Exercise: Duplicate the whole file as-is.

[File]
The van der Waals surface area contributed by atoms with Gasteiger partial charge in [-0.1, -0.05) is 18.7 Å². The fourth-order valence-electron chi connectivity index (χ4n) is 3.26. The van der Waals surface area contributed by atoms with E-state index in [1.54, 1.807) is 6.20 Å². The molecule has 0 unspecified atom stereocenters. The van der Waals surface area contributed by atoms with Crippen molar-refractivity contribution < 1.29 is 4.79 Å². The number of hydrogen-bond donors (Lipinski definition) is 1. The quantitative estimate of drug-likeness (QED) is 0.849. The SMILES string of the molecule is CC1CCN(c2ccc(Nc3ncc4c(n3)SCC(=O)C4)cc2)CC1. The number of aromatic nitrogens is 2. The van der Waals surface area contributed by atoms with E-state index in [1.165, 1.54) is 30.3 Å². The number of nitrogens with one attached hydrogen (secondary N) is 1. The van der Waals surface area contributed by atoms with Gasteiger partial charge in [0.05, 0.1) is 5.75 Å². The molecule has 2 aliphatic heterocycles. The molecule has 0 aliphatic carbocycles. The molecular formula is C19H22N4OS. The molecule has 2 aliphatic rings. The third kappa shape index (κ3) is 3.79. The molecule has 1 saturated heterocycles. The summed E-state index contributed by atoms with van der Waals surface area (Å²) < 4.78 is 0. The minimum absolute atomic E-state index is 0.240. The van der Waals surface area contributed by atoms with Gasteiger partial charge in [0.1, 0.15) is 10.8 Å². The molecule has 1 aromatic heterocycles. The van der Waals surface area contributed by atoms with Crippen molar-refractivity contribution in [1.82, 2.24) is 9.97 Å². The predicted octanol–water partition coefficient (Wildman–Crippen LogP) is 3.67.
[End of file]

The van der Waals surface area contributed by atoms with Gasteiger partial charge in [-0.1, -0.05) is 18.7 Å². The fourth-order valence-electron chi connectivity index (χ4n) is 3.26. The van der Waals surface area contributed by atoms with E-state index in [1.54, 1.807) is 6.20 Å². The molecule has 0 unspecified atom stereocenters. The van der Waals surface area contributed by atoms with Crippen molar-refractivity contribution < 1.29 is 4.79 Å². The number of hydrogen-bond donors (Lipinski definition) is 1. The quantitative estimate of drug-likeness (QED) is 0.849. The SMILES string of the molecule is CC1CCN(c2ccc(Nc3ncc4c(n3)SCC(=O)C4)cc2)CC1. The number of aromatic nitrogens is 2. The van der Waals surface area contributed by atoms with E-state index in [1.165, 1.54) is 30.3 Å². The number of nitrogens with one attached hydrogen (secondary N) is 1. The van der Waals surface area contributed by atoms with Gasteiger partial charge in [0.05, 0.1) is 5.75 Å². The molecule has 2 aliphatic heterocycles. The molecule has 0 aliphatic carbocycles. The molecular formula is C19H22N4OS. The molecule has 2 aliphatic rings. The third kappa shape index (κ3) is 3.79. The molecule has 1 saturated heterocycles. The summed E-state index contributed by atoms with van der Waals surface area (Å²) < 4.78 is 0. The minimum absolute atomic E-state index is 0.240. The van der Waals surface area contributed by atoms with Gasteiger partial charge in [0.1, 0.15) is 10.8 Å². The molecule has 1 aromatic heterocycles. The van der Waals surface area contributed by atoms with Crippen molar-refractivity contribution in [1.82, 2.24) is 9.97 Å². The predicted octanol–water partition coefficient (Wildman–Crippen LogP) is 3.67.